Sakana AI, a Tokyo-based artificial intelligence startup co-founded by two notable ex-Google engineers, announced today that it has raised $30 million in seed funding from high-profile technology investors. The young company, founded just last year, aims to take a different approach to AI by developing smaller, more efficient models inspired by nature.
The seed round was led by Lux Capital, which has invested in pioneering AI companies like Hugging Face, and also Khosla Ventures, known for investing in OpenAI way back in 2019. Japanese tech giants Sony, NTT and KDDI also participated in the round, marking a vote of confidence in Sakana from major domestic players.
Sakana, which means “fish” in Japanese, takes its inspiration from the collective behaviors of animal groups like schools of fish and flocks of birds. The startup believes that getting smaller AI models to work together efficiently can be more effective than training single gigantic models on massive datasets, an approach that many leading AI labs have pursued.
Sakana co-founders David Ha and Llion Jones previously led AI research groups at Google. Jones co-authored a landmark paper on the Transformer model in 2017 that underpins chatbots like OpenAI’s ChatGPT today.
Sakana’s approach stands out at a time when the AI field has fixated on scaling up models to beat benchmarks through sheer size. This tactic has produced impressive results, but also led to backlash over the computing resources and environmental impact required to train and run colossal AI systems.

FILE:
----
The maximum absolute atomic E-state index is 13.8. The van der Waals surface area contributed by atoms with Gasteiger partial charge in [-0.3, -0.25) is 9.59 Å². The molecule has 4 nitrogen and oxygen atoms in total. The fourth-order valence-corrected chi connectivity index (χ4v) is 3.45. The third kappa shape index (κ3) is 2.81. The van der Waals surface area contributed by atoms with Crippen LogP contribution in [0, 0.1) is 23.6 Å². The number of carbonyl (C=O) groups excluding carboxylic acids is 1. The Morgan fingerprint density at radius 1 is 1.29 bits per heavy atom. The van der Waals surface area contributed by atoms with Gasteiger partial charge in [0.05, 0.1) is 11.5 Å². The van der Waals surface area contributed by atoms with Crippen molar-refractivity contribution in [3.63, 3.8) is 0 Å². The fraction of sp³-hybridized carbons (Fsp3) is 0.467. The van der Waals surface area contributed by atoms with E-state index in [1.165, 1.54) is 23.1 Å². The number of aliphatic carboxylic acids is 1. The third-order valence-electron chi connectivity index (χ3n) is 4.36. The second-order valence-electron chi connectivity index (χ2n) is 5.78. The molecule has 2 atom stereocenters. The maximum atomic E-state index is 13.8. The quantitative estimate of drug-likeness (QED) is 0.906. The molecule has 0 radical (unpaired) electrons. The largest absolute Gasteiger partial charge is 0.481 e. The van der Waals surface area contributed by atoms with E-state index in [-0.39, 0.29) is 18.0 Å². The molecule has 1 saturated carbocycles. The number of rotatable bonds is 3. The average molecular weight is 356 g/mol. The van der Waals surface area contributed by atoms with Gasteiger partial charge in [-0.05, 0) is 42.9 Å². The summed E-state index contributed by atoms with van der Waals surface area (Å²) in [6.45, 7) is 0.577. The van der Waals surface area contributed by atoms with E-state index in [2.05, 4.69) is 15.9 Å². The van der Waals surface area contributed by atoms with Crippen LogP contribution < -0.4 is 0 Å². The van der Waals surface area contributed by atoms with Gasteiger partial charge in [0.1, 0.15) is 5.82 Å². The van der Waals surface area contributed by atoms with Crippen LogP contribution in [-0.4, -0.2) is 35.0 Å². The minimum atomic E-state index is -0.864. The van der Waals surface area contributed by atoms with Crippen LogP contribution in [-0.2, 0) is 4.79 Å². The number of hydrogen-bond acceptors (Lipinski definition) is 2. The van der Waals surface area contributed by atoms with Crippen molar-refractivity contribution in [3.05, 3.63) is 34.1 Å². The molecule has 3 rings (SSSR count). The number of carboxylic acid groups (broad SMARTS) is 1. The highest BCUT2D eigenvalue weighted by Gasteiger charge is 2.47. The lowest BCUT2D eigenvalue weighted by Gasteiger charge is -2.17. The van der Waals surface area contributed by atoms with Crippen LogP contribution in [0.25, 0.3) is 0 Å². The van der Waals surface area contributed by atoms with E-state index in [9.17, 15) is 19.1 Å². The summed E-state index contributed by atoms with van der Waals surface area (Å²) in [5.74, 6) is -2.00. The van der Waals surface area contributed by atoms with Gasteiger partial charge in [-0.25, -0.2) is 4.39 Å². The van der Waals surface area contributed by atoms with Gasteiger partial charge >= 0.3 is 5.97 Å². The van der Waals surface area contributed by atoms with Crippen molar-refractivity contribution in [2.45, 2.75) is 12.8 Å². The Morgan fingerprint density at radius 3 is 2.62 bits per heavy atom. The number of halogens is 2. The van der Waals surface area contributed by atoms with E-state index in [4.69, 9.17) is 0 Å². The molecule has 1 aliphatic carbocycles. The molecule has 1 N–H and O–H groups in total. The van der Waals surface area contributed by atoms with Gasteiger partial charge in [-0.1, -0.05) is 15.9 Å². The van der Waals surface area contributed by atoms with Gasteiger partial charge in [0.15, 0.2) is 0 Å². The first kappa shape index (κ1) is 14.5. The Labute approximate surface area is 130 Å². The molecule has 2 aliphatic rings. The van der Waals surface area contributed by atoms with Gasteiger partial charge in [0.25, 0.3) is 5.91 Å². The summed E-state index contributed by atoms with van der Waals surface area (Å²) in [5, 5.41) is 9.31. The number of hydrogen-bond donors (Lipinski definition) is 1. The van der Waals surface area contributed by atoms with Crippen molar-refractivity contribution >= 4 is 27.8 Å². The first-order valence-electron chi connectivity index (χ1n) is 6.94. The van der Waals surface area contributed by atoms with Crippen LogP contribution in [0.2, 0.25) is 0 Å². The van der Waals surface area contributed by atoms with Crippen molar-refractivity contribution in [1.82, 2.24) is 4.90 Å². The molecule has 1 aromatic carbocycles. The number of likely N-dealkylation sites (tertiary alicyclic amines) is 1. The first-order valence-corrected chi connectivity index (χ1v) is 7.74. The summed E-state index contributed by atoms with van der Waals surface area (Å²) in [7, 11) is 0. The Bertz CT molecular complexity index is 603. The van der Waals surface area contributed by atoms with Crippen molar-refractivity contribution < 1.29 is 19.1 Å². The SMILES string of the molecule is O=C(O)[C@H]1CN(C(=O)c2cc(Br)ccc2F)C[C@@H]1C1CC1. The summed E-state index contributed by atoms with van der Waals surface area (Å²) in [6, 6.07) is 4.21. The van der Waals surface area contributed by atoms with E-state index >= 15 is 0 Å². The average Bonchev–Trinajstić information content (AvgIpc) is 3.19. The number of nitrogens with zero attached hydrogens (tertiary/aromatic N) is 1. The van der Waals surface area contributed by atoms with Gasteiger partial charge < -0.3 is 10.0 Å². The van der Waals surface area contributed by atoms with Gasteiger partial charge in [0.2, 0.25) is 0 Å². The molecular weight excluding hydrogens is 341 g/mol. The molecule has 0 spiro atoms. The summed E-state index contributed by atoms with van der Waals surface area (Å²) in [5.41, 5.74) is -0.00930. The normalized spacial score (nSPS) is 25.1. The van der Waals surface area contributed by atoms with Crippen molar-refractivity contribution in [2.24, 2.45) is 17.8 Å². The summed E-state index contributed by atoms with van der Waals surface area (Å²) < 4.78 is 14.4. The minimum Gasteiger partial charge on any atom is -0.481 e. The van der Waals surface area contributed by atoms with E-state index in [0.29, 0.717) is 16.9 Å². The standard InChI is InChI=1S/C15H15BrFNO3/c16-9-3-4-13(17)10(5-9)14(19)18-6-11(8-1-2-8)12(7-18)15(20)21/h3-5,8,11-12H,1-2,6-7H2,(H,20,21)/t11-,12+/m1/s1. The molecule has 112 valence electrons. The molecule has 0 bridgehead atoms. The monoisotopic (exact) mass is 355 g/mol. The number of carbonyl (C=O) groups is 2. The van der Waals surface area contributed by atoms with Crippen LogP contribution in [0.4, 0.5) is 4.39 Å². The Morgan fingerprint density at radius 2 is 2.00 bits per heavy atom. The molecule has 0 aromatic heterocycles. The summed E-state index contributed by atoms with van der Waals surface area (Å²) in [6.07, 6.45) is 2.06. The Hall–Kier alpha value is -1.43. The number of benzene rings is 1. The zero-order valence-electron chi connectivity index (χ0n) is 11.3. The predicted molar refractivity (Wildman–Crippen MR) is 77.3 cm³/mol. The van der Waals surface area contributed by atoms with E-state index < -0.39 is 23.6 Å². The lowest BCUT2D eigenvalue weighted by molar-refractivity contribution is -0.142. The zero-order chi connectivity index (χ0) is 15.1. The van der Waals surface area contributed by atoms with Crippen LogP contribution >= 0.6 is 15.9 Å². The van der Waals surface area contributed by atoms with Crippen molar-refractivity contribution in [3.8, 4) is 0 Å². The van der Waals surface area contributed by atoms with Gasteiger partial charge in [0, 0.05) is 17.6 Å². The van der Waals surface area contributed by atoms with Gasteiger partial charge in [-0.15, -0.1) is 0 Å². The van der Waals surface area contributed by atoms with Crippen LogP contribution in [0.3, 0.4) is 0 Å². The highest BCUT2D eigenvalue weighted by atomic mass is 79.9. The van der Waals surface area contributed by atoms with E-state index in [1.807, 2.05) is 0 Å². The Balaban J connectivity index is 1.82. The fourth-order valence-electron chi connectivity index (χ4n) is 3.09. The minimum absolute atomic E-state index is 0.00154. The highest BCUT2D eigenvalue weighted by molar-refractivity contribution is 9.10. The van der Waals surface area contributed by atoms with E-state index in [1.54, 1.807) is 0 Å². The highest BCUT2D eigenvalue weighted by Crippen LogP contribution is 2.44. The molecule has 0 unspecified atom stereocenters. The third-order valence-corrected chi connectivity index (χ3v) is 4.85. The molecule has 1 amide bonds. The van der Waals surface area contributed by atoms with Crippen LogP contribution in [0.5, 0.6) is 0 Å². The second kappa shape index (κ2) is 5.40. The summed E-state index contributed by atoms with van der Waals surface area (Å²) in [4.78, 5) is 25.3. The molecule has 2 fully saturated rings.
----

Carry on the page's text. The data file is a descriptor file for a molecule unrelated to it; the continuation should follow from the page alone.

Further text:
Sakana execs argue that large models become inefficient as they balloon in size, while smaller, specialized models can collaborate to match the capabilities. The startup likens it to how groups of people each with distinct skills outperform lone polymaths at complex jobs.
The founding team’s pedigree and alternative vision were enough to attract top Silicon Valley and domestic Japanese investors to fund Sakana’s Tokyo lab after just one year of operating independently. With fresh capital and partnerships with the likes of NTT, the company will look to staff up and further develop its nature-inspired AI techniques.
Early-stage backing from U.S. and Japanese tech heavyweights signals confidence that Sakana could pioneer a new AI paradigm from Asia, while giving Japan influence in a strategic technology where the U.S. and China have dominated so far.
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